Biggest Jump in the Ranks of the Most Popular Programming Languages

by Mark Finnern

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Quick: On the net in the ranking of the most popular programming languages, which one made the biggest jump last year? 10 spots to be precise? Bonus tip: The language is probably not even on Tim's radar, because O'Reilly is not publishing a book for it.

O.K. most popular is a relative term, but if you measure how often a language is mentioned on the Net as the TIOBE Programming Community Index does, the one that jumped the most ranks in the charts this year is SAP's ABAP.

Search query used is:

'+"<language> programming" -tv'. I think the language C has an unfair advantage because of Vitamin C or the A B C of programming which doesn't have to be about C at all.

Column 4 of the index shows with errors the change of position compared to last year. ABAP rose 10 spots and is now on place 15.


How is that possible? Let's check the search results in Google: After an Amazon ABAP book and two other sites there is this link to a very active ABAP Programming forum on the SAP Developer Network (SDN).

Yesterday a year ago the 10th of March 2004 there were exactly 5 threads posted in that forum and three of them are still without answer. This year same day 10th of March 2005 there are 47 threads and although the threads were created only yesterday only 5 of them don't have at least one answer. In this one year the traffic of that forum has picked up by 940%. Even though the traffic rose tremendously the ratio of questions with no answers to questions with at least on post was also improved.

This is of course not all. There is also SAP Fans who have been around a lot longer with their ABAP forum: Yesterday March 10th 43 threads and only 12 posts without answer.

But it is not only the forums, there is also a host of quality ABAP Programming Weblog posts written by the members of the SDN community.

Working for SAP for many years I am of course super biased, but I think the SAP developers finally found a place to come together, exchange their ideas and get the recognition that they deserve. After all SAP is the third largest software company and there are many many SAP developers out there building solutions on top of SAP NetWeaver or tailor SAP solutions to their customers needs and having a good time and a good living doing so.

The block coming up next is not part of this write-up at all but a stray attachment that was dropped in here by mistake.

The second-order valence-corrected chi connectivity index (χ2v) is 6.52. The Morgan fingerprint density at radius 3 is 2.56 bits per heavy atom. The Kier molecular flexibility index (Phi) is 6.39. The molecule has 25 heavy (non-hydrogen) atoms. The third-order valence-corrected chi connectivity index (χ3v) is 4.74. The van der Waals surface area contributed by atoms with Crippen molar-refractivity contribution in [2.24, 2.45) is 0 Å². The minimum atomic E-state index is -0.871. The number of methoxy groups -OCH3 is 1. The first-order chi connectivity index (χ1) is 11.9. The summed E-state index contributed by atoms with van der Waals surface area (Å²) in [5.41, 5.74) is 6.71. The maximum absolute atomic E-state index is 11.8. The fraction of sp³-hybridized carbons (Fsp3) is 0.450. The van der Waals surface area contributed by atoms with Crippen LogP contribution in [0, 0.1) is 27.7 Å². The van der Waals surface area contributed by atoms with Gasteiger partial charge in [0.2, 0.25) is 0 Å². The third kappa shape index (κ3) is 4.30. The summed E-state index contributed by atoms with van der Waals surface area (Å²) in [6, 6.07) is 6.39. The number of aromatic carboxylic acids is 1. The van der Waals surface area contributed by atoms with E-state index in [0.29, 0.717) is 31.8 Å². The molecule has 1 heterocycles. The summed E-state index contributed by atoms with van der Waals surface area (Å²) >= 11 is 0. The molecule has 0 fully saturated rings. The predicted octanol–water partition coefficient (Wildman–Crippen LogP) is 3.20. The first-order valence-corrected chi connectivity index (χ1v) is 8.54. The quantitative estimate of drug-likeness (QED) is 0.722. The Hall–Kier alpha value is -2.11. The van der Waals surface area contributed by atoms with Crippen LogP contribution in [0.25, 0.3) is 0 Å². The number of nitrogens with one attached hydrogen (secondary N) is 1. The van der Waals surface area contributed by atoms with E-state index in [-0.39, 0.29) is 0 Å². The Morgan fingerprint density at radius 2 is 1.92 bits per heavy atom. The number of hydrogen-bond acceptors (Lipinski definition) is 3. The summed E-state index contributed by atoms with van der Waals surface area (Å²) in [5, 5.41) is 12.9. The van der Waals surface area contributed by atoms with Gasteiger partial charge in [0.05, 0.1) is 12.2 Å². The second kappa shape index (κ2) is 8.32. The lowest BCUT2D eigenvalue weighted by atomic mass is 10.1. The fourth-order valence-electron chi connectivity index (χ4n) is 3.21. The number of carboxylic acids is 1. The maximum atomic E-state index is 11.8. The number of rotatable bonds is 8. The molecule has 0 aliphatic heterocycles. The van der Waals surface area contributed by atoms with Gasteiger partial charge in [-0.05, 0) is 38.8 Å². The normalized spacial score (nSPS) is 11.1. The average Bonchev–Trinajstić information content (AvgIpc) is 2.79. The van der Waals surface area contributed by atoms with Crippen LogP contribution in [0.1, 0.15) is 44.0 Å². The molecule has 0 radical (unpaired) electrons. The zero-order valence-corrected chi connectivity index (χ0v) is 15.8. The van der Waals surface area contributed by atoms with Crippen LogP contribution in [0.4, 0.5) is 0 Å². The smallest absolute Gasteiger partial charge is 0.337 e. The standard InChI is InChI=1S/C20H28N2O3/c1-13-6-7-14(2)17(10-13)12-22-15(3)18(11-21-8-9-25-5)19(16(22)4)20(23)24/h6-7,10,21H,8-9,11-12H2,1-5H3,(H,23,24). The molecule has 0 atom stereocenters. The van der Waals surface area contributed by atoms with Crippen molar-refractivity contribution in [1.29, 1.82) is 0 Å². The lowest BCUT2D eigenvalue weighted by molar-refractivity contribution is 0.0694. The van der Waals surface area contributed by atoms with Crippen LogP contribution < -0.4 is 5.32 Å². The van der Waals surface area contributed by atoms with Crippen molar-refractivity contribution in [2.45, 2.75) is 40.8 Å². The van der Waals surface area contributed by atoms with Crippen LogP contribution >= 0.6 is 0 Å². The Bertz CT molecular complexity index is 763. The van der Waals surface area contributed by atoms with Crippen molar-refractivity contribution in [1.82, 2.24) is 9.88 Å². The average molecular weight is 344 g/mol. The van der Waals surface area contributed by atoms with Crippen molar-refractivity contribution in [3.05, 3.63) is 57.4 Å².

If the trend continues, ABAP may become one of the top 10 programming language by next year and don't forget Java, the second pillar that NetWeaver is standing on currently on spot number two.


2005-03-12 06:31:29
tailer -> tailor
Just a typo fix.
2005-03-13 17:18:47
There's the obvious implications:

* resurgence in demand for R3 ABAP work (as opposed to BW, SEM, portals etc). Of course, once you get past vanilla implementations of BW etc, you soon find you need good ABApers anyway.

* This in turn implies more SAP projects in general, which will raise the demand for other SAP skills (BASIS for example)

Less obvious implications:

* more candidates with paper qualifications (i.e. their major experience is 6 weeks of SAP academy courses) entering the field

* leading to more for the mroe experienced (both individuals and tier 1 players) to clean up after these people.
2005-03-14 03:18:44
check the date
the dates mentioned in the article mention "last year" as 2003, making the whole thing a year out of date :)
2005-03-14 15:36:04
check the date
Fixed the date and the typo too.

Shouldn't do these things late on a Friday, one just gets into a time warp :-)

Thanks, Mark.